For TSA members, supporting industry and collaborating with government to achieve the UK’s decarbonisation targets is very much in the spotlight.

The future of bulk liquid storage will reflect a broad mix of solutions, sustainable aviation fuels will form part of the future fuel mix.

Stopford said: “Stopford is working with our clients to develop low carbon fuels, which provide a ‘drop-in’ replacement for fossil fuel derived kerosene (jet fuel). We are pleased to have the opportunity to share with the TSA the development of an SAF in progress.

Stopford partners with Clean Planet Energy (CPE). CPE is a UK company that delivers proprietary ecoPlants designed to convert non-recyclable waste plastic into ultra-clean fuel. CPE & Stopford have recently presented at DAVOS Energy Week and are also involved in COP26.

CPE’s ecoPlants use a process called thermocatalytic pyrolysis which, in addition to its commercially tested and patent pending hydroprocessing upgrading process, achieve the shift from low-value pyrolysis oil properties into premium-grade, ultra-clean and negligible sulphur fuel.

Stopford said it aims to build strong and long-term partnerships with local authorities and the private companies “to enable us to grow quickly and sustainably and reach our goal of processing 1 million tonnes by 2027.”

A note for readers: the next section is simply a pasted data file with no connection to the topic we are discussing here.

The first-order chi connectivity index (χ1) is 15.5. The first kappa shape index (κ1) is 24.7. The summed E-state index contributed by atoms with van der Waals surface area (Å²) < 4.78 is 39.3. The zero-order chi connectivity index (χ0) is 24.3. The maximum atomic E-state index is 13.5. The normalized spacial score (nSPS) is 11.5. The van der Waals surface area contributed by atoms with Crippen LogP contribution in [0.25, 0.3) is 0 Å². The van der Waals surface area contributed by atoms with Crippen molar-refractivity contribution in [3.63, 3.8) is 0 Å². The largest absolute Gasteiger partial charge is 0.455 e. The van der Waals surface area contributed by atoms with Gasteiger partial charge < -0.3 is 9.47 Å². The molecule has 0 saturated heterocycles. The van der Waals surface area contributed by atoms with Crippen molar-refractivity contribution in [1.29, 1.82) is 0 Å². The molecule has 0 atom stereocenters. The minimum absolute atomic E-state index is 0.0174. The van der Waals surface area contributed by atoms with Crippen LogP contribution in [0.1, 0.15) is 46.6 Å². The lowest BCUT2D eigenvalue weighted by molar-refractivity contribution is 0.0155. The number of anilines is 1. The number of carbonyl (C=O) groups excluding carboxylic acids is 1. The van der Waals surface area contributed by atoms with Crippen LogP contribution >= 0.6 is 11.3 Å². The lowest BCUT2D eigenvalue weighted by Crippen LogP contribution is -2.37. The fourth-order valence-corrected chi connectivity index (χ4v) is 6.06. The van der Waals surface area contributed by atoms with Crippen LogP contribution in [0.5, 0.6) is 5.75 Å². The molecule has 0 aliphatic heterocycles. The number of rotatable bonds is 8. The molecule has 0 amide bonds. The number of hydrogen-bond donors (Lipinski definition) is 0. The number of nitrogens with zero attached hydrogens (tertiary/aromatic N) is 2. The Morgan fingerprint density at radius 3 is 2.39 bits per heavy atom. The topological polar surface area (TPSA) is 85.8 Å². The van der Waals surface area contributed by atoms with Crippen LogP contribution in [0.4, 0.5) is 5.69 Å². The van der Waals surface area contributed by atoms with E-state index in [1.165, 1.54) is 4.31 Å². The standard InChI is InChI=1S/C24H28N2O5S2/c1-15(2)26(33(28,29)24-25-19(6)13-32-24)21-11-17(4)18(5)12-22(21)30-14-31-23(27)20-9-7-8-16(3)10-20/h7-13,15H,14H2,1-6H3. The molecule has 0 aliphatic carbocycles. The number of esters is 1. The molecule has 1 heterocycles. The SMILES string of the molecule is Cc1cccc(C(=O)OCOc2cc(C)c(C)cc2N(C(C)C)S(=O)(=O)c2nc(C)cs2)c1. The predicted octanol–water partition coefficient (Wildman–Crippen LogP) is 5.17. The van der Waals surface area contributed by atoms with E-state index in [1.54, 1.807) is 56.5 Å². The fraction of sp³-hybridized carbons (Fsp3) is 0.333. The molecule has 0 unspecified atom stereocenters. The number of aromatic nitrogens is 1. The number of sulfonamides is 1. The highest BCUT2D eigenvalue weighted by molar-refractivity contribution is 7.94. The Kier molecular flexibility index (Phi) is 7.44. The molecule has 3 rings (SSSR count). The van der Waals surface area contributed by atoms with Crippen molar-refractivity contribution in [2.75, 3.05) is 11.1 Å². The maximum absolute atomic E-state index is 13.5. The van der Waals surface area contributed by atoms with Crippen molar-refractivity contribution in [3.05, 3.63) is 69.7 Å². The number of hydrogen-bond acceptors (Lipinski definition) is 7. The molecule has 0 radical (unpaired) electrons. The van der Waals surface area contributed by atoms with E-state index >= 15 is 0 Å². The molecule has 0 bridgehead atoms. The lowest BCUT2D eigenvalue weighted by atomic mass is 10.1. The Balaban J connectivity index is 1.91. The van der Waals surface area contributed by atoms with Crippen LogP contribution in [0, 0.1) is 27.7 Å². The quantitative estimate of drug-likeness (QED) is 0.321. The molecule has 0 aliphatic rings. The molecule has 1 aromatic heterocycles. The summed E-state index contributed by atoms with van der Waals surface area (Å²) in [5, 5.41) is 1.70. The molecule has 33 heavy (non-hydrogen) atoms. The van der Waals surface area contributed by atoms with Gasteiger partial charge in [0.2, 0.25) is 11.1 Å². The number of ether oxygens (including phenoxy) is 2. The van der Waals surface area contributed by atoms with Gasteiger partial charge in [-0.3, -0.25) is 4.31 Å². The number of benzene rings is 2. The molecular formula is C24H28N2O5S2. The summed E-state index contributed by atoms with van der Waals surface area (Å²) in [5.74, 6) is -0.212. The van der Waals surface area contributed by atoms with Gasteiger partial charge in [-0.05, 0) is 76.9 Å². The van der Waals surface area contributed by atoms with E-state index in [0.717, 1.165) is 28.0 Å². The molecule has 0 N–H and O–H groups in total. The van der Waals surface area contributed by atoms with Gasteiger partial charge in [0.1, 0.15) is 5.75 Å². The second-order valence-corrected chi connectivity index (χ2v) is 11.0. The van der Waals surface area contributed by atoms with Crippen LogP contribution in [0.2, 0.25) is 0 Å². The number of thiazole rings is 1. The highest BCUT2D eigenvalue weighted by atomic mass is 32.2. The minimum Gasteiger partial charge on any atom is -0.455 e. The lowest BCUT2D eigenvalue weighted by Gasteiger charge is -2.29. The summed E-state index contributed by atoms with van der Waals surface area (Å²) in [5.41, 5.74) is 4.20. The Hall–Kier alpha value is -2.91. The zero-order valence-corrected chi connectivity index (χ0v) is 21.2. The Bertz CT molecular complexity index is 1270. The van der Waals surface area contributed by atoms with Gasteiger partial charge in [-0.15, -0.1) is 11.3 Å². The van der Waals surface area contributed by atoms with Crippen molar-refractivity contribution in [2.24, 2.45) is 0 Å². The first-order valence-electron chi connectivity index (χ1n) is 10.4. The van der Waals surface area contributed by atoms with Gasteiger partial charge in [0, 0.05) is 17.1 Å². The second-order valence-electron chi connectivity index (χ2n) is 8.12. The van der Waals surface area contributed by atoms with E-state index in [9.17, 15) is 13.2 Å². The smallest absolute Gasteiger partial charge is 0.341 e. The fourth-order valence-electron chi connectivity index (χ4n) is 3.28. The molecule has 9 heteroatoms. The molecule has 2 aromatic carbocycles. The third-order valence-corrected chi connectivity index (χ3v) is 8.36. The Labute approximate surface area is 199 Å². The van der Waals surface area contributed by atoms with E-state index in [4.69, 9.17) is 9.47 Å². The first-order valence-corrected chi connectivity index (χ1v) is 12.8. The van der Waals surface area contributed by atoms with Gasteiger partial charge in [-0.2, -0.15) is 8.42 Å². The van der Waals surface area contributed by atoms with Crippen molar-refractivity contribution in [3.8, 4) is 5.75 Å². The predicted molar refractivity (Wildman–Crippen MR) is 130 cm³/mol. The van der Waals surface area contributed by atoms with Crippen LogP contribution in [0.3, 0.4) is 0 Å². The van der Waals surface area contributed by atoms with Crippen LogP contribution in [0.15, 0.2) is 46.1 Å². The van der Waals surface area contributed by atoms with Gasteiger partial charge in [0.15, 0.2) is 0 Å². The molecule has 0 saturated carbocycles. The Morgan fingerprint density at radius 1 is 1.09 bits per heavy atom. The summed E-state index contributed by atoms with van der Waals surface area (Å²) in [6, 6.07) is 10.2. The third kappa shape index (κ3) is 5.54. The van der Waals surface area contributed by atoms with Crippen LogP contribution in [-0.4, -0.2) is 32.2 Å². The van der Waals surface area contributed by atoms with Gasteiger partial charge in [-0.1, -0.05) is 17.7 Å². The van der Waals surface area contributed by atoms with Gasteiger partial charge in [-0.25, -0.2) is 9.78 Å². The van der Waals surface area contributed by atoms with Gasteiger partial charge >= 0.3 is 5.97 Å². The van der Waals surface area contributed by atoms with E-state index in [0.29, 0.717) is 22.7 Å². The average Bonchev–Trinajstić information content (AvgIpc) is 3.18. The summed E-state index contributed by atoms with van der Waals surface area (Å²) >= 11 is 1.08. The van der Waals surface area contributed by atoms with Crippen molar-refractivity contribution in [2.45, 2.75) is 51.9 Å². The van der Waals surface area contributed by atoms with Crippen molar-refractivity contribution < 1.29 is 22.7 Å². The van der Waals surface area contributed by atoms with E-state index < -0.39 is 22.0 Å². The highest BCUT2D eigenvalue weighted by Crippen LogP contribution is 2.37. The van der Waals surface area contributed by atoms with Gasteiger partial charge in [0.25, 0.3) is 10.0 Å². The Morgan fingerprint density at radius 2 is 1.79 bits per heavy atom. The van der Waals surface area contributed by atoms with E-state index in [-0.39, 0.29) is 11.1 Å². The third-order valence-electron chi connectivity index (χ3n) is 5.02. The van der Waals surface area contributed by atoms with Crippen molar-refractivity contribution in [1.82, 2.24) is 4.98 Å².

Stopford on behalf of CPE carried out a greenhouse gas (GHG) emission study, and the findings demonstrate the CPE manufacturing process will result in a 47 percent reduction of GHG’s for all liquid hydrocarbon products compared to that of conventional fuels.

“The study also identified well-to-tank potential GHG savings of 330 percent (416 kg CO2e/barrel) and for Well-to-Wheel GHG savings of up to 78 percent,” Stopford added.

Sustainable Aviation Fuel (SAF) low carbon fuels are defined as ‘fuels that provide high greenhouse gas lifecycle savings (>60 percent) when compared with their fossil equivalents’.

SAF are chemically identical to fossil-derived kerosene but are produced from different raw materials and processes. As of September 2020, around 270,000 flights have been made using sustainable aviation fuel.

Estimates suggest that they could mitigate between 5 percent and 30 percent of carbon dioxide (CO2) emissions from UK aviation by 2050.

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16th April 2021